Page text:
How we consume our music

by | Sep 5, 2017


I am a pretty big consumer of music. Over the past four decades I’ve moved from vinyl albums and cassettes, to CDs, to digital downloads and finally to streaming (Spotify) as my main source of music. Turns out that my experience is pretty typical.  Here are facts about where we get our music these days:

  • CD sales and digital downloads (like iTunes) are large but declining sources of music. CD sales declined 16% and digital downloads declined 20% in 2016.
  • Streaming services such as Spotify, Apple Music, YouTube, Google Play, Amazon, Pandora, Rhapsody, Tidal, Soundcloud (RIP), XBox Music and Slacker provide streaming music either with a paid subscription or via advertisement supported streams.
  • Streaming services, at 38% of total audio consumption, are now the largest manner in which we access music.
  • Here’s a chart showing the incredible growth of streaming:

From Buzzangle Music

  • Streaming appears to be saving the music industry.  In 2016 the industry recorded revenues of $15.7 billion, a 5.9% increase over 2015 and a second consecutive year of growth. These two years of growth are on the tale of 15 straight years of revenue decline totaling around -40%. However, recorded music only generates about 50% as much revenue as it did in it’s peak year of 1999.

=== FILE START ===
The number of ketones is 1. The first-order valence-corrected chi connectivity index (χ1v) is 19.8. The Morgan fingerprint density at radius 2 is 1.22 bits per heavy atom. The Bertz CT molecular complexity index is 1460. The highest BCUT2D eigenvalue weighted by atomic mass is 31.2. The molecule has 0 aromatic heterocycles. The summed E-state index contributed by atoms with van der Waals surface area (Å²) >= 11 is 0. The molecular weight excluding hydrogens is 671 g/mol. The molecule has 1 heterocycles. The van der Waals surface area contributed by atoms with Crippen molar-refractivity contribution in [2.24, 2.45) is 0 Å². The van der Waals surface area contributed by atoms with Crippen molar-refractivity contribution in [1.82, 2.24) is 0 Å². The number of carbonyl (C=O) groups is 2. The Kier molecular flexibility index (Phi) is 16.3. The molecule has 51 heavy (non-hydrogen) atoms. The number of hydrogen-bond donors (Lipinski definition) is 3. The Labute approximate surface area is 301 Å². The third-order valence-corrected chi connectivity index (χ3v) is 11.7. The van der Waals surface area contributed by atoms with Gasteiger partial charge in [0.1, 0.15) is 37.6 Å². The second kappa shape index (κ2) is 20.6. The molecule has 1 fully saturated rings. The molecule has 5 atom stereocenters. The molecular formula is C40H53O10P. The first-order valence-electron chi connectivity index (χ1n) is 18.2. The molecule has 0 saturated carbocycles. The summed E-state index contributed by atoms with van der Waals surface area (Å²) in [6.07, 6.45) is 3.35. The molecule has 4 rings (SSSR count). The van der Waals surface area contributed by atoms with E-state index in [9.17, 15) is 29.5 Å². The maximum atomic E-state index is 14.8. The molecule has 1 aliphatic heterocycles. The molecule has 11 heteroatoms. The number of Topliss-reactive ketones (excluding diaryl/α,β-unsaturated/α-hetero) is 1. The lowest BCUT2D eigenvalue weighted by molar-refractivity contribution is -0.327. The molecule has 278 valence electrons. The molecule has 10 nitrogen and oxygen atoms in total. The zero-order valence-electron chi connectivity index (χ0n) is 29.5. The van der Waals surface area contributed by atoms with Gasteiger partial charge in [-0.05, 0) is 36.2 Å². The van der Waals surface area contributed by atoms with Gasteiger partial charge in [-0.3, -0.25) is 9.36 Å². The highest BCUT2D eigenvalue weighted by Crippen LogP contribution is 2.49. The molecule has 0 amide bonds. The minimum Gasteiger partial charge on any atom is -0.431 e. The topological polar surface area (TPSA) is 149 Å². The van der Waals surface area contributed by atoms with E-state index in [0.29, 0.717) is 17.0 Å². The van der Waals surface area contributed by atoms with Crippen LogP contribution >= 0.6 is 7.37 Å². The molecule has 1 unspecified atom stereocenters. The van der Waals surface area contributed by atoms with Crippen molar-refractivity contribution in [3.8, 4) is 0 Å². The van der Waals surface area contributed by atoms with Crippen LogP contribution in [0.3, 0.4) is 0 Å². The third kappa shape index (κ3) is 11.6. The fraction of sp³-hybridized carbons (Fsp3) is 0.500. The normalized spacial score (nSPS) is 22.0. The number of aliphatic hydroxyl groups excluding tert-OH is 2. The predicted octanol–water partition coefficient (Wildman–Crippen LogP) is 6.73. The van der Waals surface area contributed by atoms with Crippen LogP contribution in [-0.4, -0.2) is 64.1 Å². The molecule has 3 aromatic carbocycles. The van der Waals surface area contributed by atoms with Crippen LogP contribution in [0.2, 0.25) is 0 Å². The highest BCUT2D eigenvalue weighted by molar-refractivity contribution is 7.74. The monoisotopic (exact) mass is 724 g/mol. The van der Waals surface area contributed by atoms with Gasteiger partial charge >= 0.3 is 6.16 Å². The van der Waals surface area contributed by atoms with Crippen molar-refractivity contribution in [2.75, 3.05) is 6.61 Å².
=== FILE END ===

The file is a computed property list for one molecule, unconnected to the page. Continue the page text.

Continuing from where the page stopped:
• There were more streams played on any given day of 2016 than there were digital song downloads for the entire year. The average number of daily streams was 1.2 billion compared with 734 million song downloads during all of 2016. More than 28 million unique songs were streamed over the course of the year.
  • What do Spotify and the other services pay for each song that is streamed? On average in 2016 the average per-stream rate was $0.0072.  It takes about 1,500 streams to be considered the equivalent of an “album.”
  • Vinyl record sales have increased 38% a year on average since 2012 (showing a high correlation with avocado sales, tattoos and sales of beard grooming equipment). 13 million vinyl albums were sold in 2016.
  • Cassette sales increased a whopping 74% in 2016 (to a total 129,000 as compared to 200 million physical and digital album sales). The top selling cassette of 2016 was Guardians of the Galaxy soundtrack with about 4,00 units sold.
  • The above stats have focused on amount of music consumed, not revenues. When it comes to dollars – here’s how we collectively spend our money:

From Nielsen

1 Comment

  1. Sometimes the best parts of the IFODs are the even more interesting, and wonderfully irreverent, nuggets that appear in the IFOD. Case in point:

    (showing a high correlation with avocado sales, tattoos and sales of beard grooming equipment)



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